Improvisation as Therapy

Improvisation as Therapy

by Anthony Teles
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Mental illness targets everybody in its own unique way, and we each have our tailor-made tale to share. My depression and anxiety reached their apex in 2011. One of the things that turned the tide in positive favour of my mental health was my time at the Second City. The longstanding improvisational comedy theatre took me on as an intern behind the scenes, and I used that opportunity to pursue their many improv classes. The world of improvisation acted not only as a reprieve from my suffering, but also as a form of therapy that, along with other forms of help, aided in my recovery.

The Second City schools of Toronto, Ontario and Chicago, Illinois offer improvisation courses specifically geared to anxiety. These include classes for those aged 12 to 14 and 15 to 18. These offerings utilize licenced therapists and the ideas behind cognitive behavioural therapy, commonly referred to as CBT. The latter played a huge role in my journey, not only in improv classes but also with my CBT therapist. This form of therapy analyzes how different situations trigger certain thoughts that lead to specific emotions and behaviours. CBT forces you to challenge recurring thoughts that contribute to feelings of depression and detrimental actions.

Improvisation itself can act as a form of therapy partly because of the similarities between the two. A patient must be able to trust their therapist and spend sessions in intense discussion requiring attentiveness, with neither party fully knowing where the talks will lead. Similarly, improv participants must trust one another, and never know what will come up in improvisational games or where the dialogue will take them. One of the core concepts of improvising is “yes, and.” In this exercise, one performer makes a statement, which the other performer must accept and then add to. This is repeated back and forth to build a dialogue. Therapists encourage their patients with similar positivity, as the profession requires a lack of judgement towards clients. Both the therapist’s office and improvisation classroom are safe spaces to talk freely and share ideas without judgment.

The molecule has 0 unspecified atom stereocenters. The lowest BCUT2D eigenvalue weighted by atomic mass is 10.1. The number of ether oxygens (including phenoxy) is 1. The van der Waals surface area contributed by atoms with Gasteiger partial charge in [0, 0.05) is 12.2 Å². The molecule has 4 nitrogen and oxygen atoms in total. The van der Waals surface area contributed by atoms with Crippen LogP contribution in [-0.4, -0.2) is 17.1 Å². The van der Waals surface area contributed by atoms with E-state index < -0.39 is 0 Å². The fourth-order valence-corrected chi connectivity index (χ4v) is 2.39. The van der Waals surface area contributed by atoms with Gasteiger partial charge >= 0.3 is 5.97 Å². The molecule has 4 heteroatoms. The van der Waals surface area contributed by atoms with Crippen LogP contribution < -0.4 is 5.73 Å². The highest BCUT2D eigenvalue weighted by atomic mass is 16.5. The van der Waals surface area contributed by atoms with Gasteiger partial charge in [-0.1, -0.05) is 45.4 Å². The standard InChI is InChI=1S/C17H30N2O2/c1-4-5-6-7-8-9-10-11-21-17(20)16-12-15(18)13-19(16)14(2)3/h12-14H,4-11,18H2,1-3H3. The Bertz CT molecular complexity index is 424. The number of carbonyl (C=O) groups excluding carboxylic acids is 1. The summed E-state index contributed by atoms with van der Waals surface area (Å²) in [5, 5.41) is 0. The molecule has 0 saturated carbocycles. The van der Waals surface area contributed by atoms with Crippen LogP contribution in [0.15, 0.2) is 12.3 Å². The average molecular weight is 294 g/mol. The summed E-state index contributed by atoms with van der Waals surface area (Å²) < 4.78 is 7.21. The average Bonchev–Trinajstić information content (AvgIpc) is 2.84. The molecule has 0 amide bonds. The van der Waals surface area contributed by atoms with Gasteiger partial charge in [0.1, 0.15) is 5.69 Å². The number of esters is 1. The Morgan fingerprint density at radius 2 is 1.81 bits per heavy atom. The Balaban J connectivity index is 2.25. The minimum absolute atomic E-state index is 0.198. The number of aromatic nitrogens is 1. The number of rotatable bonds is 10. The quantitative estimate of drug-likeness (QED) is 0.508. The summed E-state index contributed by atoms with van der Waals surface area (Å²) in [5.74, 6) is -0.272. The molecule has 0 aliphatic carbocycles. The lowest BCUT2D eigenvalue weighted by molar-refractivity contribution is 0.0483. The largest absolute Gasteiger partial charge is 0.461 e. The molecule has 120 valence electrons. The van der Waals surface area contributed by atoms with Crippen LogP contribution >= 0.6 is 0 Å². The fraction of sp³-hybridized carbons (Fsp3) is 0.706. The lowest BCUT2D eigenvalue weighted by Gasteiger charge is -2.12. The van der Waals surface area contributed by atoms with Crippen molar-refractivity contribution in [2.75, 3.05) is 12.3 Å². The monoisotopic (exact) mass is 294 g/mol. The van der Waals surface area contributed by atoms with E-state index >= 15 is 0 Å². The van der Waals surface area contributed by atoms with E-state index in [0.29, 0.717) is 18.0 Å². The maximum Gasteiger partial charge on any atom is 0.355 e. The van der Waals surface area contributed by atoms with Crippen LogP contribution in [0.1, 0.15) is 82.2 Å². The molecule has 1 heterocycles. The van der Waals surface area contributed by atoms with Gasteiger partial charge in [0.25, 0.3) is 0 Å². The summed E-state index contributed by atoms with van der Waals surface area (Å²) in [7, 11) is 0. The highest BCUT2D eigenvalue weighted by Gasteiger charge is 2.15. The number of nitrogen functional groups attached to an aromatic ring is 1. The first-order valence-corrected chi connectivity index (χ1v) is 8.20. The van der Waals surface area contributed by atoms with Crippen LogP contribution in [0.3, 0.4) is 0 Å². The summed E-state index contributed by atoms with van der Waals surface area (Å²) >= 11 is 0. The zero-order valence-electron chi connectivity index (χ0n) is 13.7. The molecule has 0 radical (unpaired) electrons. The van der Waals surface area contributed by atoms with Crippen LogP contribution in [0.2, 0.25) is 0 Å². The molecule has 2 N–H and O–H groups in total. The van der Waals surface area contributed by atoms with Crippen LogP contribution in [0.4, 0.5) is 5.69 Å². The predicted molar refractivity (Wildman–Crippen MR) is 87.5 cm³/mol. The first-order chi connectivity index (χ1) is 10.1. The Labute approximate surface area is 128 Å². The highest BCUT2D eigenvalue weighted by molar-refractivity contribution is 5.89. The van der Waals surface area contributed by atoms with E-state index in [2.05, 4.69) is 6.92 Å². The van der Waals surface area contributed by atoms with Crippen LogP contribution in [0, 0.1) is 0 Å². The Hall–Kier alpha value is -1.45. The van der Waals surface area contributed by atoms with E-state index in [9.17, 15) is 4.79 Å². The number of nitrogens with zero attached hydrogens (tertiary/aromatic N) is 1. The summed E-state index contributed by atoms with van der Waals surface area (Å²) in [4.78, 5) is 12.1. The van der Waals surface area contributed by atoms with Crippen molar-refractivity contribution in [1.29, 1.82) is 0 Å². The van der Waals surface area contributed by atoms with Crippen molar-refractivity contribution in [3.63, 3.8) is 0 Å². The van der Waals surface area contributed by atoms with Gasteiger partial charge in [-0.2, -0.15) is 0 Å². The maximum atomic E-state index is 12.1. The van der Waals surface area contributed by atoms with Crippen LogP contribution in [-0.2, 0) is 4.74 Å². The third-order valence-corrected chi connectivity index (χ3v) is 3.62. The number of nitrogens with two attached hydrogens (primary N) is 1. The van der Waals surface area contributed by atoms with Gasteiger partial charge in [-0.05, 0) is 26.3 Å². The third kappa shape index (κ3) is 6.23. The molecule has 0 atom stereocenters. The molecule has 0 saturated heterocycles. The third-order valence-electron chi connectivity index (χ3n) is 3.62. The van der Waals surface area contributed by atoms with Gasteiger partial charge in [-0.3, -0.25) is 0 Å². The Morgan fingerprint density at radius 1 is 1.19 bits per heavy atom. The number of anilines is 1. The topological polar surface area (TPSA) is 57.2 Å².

Improv classes help quell the inhibitions and self-censorship that form the crux of social anxiety. When an improv game goes well, it encourages you to try again and with slightly lower levels of anxiety. Even when a game does not go well, you learn that this is not the end of the world. The nature of improvisation requires you to shut down the parts of your brain that make you think before you speak and question your abilities. By coupling that with the teamwork aspects of the classroom, you learn to interact with others while being free of judgment.

I took both improvisation and writing classes while interning at the Second City. Watching the professional performers put on the stage gave me a chance to meet the talent backstage. I will never forget how calm they were away from their audience – their quiet confidence was surely a key component to their success. I made friends in the classes I took that I still have to this day. Both the writing and improv groups encouraged me to share things I never would have shared, talk to people I otherwise would have never spoken with, and put myself in uncomfortable situations I never would have dared to otherwise. It was therapeutic, eye-opening, and a very important step in the right direction. Looking back now, as I sit here in a much healthier state of mind, I cannot understate the importance of those classes. I benefited greatly from them. Yes, and you can too.


“Improv for Anxiety.” The Second City. https://www.secondcity.com/class-series/improv-anxiety-ages-12-18/

Toohill, Kathleen. “So Funny, It Doesn’t Hurt.” The Atlantic. https://www.theatlantic.com/health/archive/2015/09/comedy-improv-anxiety/403933/

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